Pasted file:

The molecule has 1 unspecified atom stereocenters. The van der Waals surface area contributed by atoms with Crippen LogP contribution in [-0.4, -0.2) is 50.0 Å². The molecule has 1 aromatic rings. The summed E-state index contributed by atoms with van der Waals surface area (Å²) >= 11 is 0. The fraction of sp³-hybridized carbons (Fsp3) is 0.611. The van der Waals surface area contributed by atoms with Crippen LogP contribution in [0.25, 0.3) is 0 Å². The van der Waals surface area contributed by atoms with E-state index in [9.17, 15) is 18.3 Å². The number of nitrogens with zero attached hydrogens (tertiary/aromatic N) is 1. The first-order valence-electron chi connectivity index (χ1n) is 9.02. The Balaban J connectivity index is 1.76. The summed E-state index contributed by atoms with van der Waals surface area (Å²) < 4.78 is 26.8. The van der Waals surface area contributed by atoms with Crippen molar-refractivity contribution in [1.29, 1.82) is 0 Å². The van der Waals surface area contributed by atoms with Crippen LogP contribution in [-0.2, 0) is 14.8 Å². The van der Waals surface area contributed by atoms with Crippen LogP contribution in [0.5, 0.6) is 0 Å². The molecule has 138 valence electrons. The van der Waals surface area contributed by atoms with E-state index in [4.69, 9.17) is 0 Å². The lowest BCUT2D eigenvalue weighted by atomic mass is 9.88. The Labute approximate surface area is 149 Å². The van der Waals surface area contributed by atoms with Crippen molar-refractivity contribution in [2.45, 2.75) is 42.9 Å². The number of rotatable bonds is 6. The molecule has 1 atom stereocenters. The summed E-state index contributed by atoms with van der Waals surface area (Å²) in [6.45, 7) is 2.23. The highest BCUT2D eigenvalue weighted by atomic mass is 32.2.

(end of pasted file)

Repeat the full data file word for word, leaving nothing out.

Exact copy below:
The molecule has 1 unspecified atom stereocenters. The van der Waals surface area contributed by atoms with Crippen LogP contribution in [-0.4, -0.2) is 50.0 Å². The molecule has 1 aromatic rings. The summed E-state index contributed by atoms with van der Waals surface area (Å²) >= 11 is 0. The fraction of sp³-hybridized carbons (Fsp3) is 0.611. The van der Waals surface area contributed by atoms with Crippen LogP contribution in [0.25, 0.3) is 0 Å². The van der Waals surface area contributed by atoms with E-state index in [9.17, 15) is 18.3 Å². The number of nitrogens with zero attached hydrogens (tertiary/aromatic N) is 1. The first-order valence-electron chi connectivity index (χ1n) is 9.02. The Balaban J connectivity index is 1.76. The summed E-state index contributed by atoms with van der Waals surface area (Å²) < 4.78 is 26.8. The van der Waals surface area contributed by atoms with Crippen molar-refractivity contribution in [1.29, 1.82) is 0 Å². The van der Waals surface area contributed by atoms with Crippen LogP contribution in [-0.2, 0) is 14.8 Å². The van der Waals surface area contributed by atoms with Crippen LogP contribution in [0.5, 0.6) is 0 Å². The molecule has 138 valence electrons. The van der Waals surface area contributed by atoms with E-state index in [4.69, 9.17) is 0 Å². The lowest BCUT2D eigenvalue weighted by atomic mass is 9.88. The Labute approximate surface area is 149 Å². The van der Waals surface area contributed by atoms with Crippen molar-refractivity contribution in [2.45, 2.75) is 42.9 Å². The number of rotatable bonds is 6. The molecule has 1 atom stereocenters. The summed E-state index contributed by atoms with van der Waals surface area (Å²) in [6.45, 7) is 2.23. The highest BCUT2D eigenvalue weighted by atomic mass is 32.2.